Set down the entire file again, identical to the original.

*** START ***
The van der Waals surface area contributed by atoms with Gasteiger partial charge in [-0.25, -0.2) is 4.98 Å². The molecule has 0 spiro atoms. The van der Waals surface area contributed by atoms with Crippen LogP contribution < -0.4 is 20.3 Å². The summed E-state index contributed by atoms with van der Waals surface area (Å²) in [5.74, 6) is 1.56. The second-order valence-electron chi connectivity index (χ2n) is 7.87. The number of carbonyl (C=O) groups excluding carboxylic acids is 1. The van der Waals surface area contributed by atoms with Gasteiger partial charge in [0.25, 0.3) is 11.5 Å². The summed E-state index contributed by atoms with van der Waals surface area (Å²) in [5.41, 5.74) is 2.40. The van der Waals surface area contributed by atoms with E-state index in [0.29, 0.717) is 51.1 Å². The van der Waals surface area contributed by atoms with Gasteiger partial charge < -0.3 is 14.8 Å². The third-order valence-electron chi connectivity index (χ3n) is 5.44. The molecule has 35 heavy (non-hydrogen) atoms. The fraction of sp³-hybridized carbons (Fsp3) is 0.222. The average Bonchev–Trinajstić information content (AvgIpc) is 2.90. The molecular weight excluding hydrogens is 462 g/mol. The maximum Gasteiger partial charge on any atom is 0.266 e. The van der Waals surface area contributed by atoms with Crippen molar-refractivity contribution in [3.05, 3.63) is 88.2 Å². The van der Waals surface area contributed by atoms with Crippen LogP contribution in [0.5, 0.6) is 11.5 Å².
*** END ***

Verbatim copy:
The van der Waals surface area contributed by atoms with Gasteiger partial charge in [-0.25, -0.2) is 4.98 Å². The molecule has 0 spiro atoms. The van der Waals surface area contributed by atoms with Crippen LogP contribution < -0.4 is 20.3 Å². The summed E-state index contributed by atoms with van der Waals surface area (Å²) in [5.74, 6) is 1.56. The second-order valence-electron chi connectivity index (χ2n) is 7.87. The number of carbonyl (C=O) groups excluding carboxylic acids is 1. The van der Waals surface area contributed by atoms with Gasteiger partial charge in [0.25, 0.3) is 11.5 Å². The summed E-state index contributed by atoms with van der Waals surface area (Å²) in [5.41, 5.74) is 2.40. The van der Waals surface area contributed by atoms with E-state index in [0.29, 0.717) is 51.1 Å². The van der Waals surface area contributed by atoms with Gasteiger partial charge < -0.3 is 14.8 Å². The third-order valence-electron chi connectivity index (χ3n) is 5.44. The molecule has 35 heavy (non-hydrogen) atoms. The fraction of sp³-hybridized carbons (Fsp3) is 0.222. The average Bonchev–Trinajstić information content (AvgIpc) is 2.90. The molecular weight excluding hydrogens is 462 g/mol. The maximum Gasteiger partial charge on any atom is 0.266 e. The van der Waals surface area contributed by atoms with Crippen molar-refractivity contribution in [3.05, 3.63) is 88.2 Å². The van der Waals surface area contributed by atoms with Crippen LogP contribution in [0.5, 0.6) is 11.5 Å².